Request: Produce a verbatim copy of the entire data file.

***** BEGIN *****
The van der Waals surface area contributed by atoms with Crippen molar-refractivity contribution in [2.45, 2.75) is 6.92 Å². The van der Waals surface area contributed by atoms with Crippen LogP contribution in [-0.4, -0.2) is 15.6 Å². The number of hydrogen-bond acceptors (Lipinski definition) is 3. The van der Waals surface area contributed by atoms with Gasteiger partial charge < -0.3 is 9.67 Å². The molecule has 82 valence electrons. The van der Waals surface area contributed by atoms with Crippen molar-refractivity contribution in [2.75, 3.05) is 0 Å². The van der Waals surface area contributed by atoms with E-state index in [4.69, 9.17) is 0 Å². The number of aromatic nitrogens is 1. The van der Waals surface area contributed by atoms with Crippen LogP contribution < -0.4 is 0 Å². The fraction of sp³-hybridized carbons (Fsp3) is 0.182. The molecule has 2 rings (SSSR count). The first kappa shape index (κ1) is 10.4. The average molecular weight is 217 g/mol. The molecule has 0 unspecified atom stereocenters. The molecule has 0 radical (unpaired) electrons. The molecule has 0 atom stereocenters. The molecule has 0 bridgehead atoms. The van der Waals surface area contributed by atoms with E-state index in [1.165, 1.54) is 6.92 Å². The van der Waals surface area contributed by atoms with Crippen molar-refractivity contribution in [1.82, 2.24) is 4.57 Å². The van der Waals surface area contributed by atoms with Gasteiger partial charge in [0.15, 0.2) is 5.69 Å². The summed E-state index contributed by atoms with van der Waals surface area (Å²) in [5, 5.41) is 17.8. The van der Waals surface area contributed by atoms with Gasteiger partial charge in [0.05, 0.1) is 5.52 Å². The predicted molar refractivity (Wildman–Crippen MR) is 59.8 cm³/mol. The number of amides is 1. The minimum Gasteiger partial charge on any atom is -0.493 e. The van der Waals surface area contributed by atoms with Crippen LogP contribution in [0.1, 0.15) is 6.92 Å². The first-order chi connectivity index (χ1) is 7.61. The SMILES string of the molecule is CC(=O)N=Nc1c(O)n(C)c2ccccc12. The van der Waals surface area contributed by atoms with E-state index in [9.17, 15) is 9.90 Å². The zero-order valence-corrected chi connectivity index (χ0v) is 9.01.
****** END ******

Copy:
The van der Waals surface area contributed by atoms with Crippen molar-refractivity contribution in [2.45, 2.75) is 6.92 Å². The van der Waals surface area contributed by atoms with Crippen LogP contribution in [-0.4, -0.2) is 15.6 Å². The number of hydrogen-bond acceptors (Lipinski definition) is 3. The van der Waals surface area contributed by atoms with Gasteiger partial charge < -0.3 is 9.67 Å². The molecule has 82 valence electrons. The van der Waals surface area contributed by atoms with Crippen molar-refractivity contribution in [2.75, 3.05) is 0 Å². The van der Waals surface area contributed by atoms with E-state index in [4.69, 9.17) is 0 Å². The number of aromatic nitrogens is 1. The van der Waals surface area contributed by atoms with Crippen LogP contribution < -0.4 is 0 Å². The fraction of sp³-hybridized carbons (Fsp3) is 0.182. The molecule has 2 rings (SSSR count). The first kappa shape index (κ1) is 10.4. The average molecular weight is 217 g/mol. The molecule has 0 unspecified atom stereocenters. The molecule has 0 radical (unpaired) electrons. The molecule has 0 atom stereocenters. The molecule has 0 bridgehead atoms. The van der Waals surface area contributed by atoms with E-state index in [1.165, 1.54) is 6.92 Å². The van der Waals surface area contributed by atoms with Crippen molar-refractivity contribution in [1.82, 2.24) is 4.57 Å². The van der Waals surface area contributed by atoms with Gasteiger partial charge in [0.15, 0.2) is 5.69 Å². The summed E-state index contributed by atoms with van der Waals surface area (Å²) in [5, 5.41) is 17.8. The van der Waals surface area contributed by atoms with Gasteiger partial charge in [0.05, 0.1) is 5.52 Å². The predicted molar refractivity (Wildman–Crippen MR) is 59.8 cm³/mol. The number of amides is 1. The minimum Gasteiger partial charge on any atom is -0.493 e. The van der Waals surface area contributed by atoms with Crippen LogP contribution in [0.1, 0.15) is 6.92 Å². The first-order chi connectivity index (χ1) is 7.61. The SMILES string of the molecule is CC(=O)N=Nc1c(O)n(C)c2ccccc12. The van der Waals surface area contributed by atoms with E-state index in [9.17, 15) is 9.90 Å². The zero-order valence-corrected chi connectivity index (χ0v) is 9.01.